State Rep. Jonathan Stickland has released portions of an audio recording of a police interrogation of his nemesis state Rep. Joe Pickett.
Pickett, the El Paso Democrat and Transportation Committee chairman who unceremoniously tossed Stickland from a hearing last month, admitted to an investigator from the Texas Rangers on May 14 that knew one of his staffers had called Stickland’s office on April 30, according to the recording.
Pickett’s staffer, who used a fake name, called Stickland’s Capitol office before the Bedford Republican got thrown out of the Transportation Committee hearing for — as Pickett charged — improperly or illegally filling out committee forms in favor his House Bill 142, a proposal to ban red light cameras.
A story about the recording of the call was published here last week.
In the newly released audio, Pickett seemed to indicate that he was willing to use the recording as reasoning for ordering his staffer to investigate if Stickland was responsible for filling out witness forms in favor of his bill for people not in Austin — a charge, he said in committee, might amount to perjury.
“When (the staffer) played that for me, I didn’t get, ‘Oh, we got him.’ I just said, ‘That’s not enough,’” Pickett told the Ranger. “But it was enough for me to go and immediately tell (the staffer) to go sample some of the witnesses.”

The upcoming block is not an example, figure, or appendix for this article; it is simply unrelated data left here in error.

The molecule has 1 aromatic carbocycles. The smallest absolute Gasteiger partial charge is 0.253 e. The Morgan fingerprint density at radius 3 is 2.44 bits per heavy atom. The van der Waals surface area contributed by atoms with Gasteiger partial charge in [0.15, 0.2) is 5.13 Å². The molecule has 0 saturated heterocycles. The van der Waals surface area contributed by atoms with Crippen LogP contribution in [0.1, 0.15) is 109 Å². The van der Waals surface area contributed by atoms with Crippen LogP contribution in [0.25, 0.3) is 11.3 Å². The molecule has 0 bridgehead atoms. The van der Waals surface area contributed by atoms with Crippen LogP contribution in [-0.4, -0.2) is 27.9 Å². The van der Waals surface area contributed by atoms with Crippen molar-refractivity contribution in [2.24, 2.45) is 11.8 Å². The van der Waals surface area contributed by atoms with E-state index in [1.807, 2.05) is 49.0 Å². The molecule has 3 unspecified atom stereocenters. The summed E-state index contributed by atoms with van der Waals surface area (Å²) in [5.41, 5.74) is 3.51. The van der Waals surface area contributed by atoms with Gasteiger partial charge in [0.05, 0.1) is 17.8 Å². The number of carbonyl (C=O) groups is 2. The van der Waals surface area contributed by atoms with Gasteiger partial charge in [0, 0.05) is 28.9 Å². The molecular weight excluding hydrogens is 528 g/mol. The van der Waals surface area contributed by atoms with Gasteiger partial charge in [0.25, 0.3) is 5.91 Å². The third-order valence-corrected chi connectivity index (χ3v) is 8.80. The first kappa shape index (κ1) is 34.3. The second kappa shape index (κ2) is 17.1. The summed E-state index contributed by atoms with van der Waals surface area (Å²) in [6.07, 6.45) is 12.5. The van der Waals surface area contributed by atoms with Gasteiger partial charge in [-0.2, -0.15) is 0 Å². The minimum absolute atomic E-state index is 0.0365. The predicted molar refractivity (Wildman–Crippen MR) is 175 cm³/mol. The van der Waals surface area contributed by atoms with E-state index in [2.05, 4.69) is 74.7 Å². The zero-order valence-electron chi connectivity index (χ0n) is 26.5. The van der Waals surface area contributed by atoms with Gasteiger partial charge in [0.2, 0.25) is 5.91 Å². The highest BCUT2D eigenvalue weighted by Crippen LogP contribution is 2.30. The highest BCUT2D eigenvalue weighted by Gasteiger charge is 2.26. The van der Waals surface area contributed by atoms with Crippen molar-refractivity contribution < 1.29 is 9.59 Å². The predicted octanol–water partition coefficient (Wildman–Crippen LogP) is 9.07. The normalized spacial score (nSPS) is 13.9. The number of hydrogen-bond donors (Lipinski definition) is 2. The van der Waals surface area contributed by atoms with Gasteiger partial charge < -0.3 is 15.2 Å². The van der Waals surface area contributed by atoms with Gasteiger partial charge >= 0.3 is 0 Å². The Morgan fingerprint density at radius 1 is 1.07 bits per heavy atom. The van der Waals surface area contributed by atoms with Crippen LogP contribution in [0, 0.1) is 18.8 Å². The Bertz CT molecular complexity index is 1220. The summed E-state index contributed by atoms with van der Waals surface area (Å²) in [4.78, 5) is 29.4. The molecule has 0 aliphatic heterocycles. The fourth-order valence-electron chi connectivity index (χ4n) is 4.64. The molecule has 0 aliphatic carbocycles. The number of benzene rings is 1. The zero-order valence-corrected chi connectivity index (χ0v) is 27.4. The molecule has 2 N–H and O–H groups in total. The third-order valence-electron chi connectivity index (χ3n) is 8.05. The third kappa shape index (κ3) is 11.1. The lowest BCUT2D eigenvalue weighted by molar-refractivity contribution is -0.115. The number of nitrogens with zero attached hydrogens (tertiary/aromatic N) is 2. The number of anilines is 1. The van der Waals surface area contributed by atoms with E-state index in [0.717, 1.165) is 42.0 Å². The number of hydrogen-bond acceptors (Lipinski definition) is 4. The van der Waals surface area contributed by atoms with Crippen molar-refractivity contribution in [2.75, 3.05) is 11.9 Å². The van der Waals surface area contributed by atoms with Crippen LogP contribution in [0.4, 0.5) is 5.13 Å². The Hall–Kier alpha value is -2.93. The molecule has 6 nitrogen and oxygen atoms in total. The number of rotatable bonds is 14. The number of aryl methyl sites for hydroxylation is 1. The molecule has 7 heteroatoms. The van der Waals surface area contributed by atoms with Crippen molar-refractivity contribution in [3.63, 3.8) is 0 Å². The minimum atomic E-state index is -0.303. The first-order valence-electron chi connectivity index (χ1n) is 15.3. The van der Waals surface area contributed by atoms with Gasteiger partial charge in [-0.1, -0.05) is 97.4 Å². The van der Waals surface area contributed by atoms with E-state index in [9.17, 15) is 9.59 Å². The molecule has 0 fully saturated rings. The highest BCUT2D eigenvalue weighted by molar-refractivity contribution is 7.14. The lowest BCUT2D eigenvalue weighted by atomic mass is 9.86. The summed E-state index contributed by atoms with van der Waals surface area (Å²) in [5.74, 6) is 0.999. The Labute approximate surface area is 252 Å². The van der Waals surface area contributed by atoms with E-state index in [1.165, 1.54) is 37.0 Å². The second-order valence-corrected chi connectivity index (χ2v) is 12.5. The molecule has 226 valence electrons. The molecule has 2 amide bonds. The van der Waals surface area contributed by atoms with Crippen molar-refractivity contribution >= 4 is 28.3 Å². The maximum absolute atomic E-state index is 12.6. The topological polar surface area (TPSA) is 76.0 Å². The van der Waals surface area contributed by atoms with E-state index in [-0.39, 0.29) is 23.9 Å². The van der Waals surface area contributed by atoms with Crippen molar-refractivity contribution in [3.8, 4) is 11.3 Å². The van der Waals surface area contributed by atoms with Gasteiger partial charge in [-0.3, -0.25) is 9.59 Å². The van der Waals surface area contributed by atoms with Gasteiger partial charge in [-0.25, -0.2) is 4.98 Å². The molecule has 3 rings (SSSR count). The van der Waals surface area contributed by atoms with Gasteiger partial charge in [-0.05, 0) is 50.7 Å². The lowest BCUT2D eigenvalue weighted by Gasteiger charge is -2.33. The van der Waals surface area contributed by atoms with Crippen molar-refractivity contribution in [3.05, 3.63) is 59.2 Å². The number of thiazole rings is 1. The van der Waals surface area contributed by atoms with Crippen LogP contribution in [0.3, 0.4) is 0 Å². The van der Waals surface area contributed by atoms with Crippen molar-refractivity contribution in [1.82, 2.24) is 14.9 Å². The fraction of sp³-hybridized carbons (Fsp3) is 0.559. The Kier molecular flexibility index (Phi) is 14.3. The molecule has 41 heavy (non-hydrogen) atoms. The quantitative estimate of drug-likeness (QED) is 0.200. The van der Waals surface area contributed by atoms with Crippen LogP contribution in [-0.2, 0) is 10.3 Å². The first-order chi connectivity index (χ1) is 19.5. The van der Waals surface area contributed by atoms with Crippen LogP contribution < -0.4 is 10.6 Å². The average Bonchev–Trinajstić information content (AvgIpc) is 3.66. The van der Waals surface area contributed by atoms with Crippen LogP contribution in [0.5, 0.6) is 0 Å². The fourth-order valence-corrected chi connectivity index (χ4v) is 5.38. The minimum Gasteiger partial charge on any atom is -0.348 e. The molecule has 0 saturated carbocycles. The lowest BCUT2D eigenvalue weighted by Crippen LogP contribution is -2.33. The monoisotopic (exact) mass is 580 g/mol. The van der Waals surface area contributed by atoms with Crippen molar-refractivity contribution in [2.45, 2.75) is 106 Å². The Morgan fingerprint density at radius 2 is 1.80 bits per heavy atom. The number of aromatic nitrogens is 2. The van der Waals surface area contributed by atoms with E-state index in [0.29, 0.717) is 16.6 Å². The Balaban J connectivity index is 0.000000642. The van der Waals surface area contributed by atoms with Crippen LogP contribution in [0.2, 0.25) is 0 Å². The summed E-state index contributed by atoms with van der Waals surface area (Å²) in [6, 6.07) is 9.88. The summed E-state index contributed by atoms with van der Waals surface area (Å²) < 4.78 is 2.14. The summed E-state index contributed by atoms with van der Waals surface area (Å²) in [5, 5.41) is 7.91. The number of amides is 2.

Pickett said on the day of the hearing that possibly dozens of witness affirmation forms were being filled out for the hearing, which was on hold as House members met on the floor. And the number of forms didn’t reflect the number of people waiting to testify, he said.
“I had feeling that someone was manipulating our system,” Pickett said.
At that point. Pickett said that he “just did some checking.”
Stickland, too, said he did nothing wrong that spring day.
“I did not fill anything out. I did not tell anyone to fill anything out, and I had absolutely no knowledge of anyone filling anything out,” Stickland told the Statesman on Monday.
Further, he said he has not been told which rule or law was broken.
Stickland said the investigator gave his lawyer a copy of the interrogation.
Asked why the investigator handed over the recording, Stickland said: “We do not know.”
A spokesman for the Texas Department of Public Safety was not immediately available, but as a matter of course, department doesn’t comment on ongoing investigations.
Stickland said he released the audio to help him get answers to some key questions, such as: Was the lead-up to the investigation a set-up to punish the tea party agitator? And who knew about it?
Pickett insisted Monday that his actions were reasonable.
“I didn’t set up anybody,” he said.
Since the incident, state Rep. John Kuempel, a Republican from Seguin and chairman of the House General Investigating and Ethics Committee, has launched an investigation with the help of the Rangers.
The investigation has focused on the process of how committees’ electronic witness documents — like the ones Stickland or his staff was accused of filling out — are being used and potentially abused.
No individual members are being targeted, Kuempel said previously.
Earlier on April 30, Stickland and Pickett had a heated exchange on the House floor, when Stickland used a parliamentary maneuver to kill Pickett’s House Bill 2346.
Hear the excepts of the Ranger’s interview with Pickett.